- Performance testing – evaluates how well the system performs under various conditions
- Throughput testing – measures how quickly the system processes a discrete event of data transfer or how quickly the system responds to operator input
- Storage testing – measures the ability of the system to store data or handle the operation of multiple programs simultaneously
- Stress testing – evaluates system operation under the peak load it is expected to encounter
- Failure mode testing – evaluates the system’s ability to diagnose, report, and respond to failures (e.g., field devices, central system computer, power)
- Operability testing – tests the system’s ability to operate for long periods without failing (e.g., central software crash).
Test plans for the system should include the following elements:
- Test schedule developed as part of the overall project schedule, including sufficient time for resolving any problems that may arise, as well as retesting in case any part of the system fails the initial test
- Consistent test data used to populate files and databases prior to collection of actual data
- Data sheets used to record test data
- Expected test results including detailed level specifications that define expected system operating parameters (e.g., system reporting every 2 minutes), or other expected results if not called for in the specifications
- Requirements table listing requirements and corresponding tests
- Test reports that tell the project team how well the system performed.
3.4 Planning for operations and maintenance
During the planning step, the agency needs to consider what will be needed for operating and maintaining the work zone ITS. For example, incorporation of work zone ITS components into a permanent ITS deployment may place additional demands on TMC staff. This needs to be recognized during the planning process. Ideally, these types of needs should be addressed as part of TMP development and implementation. Automated systems may require fewer agency operational considerations since operations and maintenance may be handled by the vendor.
The level of effort required for system maintenance planning depends largely on how the ITS portion of the work zone is procured. For example, some DOTs have procured work zone ITS as part of a larger construction contract, and maintenance was the responsibility of the contractor. Operations and maintenance are frequently overlooked in ITS application development.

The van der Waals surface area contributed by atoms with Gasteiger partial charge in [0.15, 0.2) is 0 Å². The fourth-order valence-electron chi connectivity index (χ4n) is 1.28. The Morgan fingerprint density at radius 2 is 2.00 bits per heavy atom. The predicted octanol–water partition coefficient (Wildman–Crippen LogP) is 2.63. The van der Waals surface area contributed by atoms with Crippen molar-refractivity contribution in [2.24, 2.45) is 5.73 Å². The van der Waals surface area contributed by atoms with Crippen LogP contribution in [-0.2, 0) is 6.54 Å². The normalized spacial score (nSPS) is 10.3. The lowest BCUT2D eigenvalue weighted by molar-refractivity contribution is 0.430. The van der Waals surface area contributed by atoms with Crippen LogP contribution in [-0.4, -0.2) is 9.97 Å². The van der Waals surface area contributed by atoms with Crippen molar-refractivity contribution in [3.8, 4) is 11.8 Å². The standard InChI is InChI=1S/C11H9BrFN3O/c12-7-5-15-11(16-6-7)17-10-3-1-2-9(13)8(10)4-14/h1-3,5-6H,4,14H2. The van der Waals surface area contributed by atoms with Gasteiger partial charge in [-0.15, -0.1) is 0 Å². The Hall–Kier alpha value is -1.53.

In general, work zone ITS deployments tend to be concerned primarily with corrective maintenance issues, due to the short life span of these deployments. Short-term maintenance issues include tasks such as replacement of power source for the equipment (e.g., recharging or replacing batteries); minor adjustments of the location of system signs and detectors to reflect queue lengths that are different from what was anticipated; movement of equipment due to work zone configuration changes; and troubleshooting and repairing malfunctions. Longer-term issues, such as system enhancements, are less of a consideration.
Implementing agencies should carefully plan for maintenance needs when determining the response requirements for system uptime and penalties for system downtime. For example, the agency should specify if someone needs to be on-site 24/7, what response times are expected (e.g., within 4 hours, 24 hours), and what penalties will be assessed if a system is down and at what point (e.g., after 2 hours) the penalties will begin.
It is also important that provisions be made to maintain functionality of existing ITS. Many projects result in power (and thus system functionality) being lost, for example, unless special arrangements for maintaining capabilities are made in advance.
Due to the limited duration typical of work zones, operations and maintenance responsibilities can be included with the procurement of the system. For example, an agency can pay a contractor a “per day” fee for the ITS application that includes operation of the ITS. The “per day” fee technique can result in significant staff time cost savings for the agency, as agencies are not required to dedicate staff to these projects or maintain inventories of spare parts. The agency should not be overly prescriptive regarding operational aspects of the ITS, such as requiring that the system process data on-site; vendors may be able to more cheaply process data off-site, and send it back to the field, as needed.
|Example: Operations and Maintenance costs – I-70/I-57 Project in Effingham, Illinois.|
|Operations and maintenance costs can vary significantly for various reasons. A traffic management system was procured as part of the overall bid by the contractor for a work zone project on the I-70/I-57 interchange in Illinois. This was budgeted at $1,800/month over 25 months ($45,000 total) for 70 devices. IDOT intended for the system to remain operational and used during 3 other contracts that were scheduled to occur within the section over the next several years. The next contract that was let also included this component, but was bid at much a different value: budgeted at $29,767/month over 25 months ($744,187 total) with only a few devices added from the previous contract. Agency and contractor understanding of desired operational conditions is important for requesting and submission of bid requests because the bid costs can vary greatly.|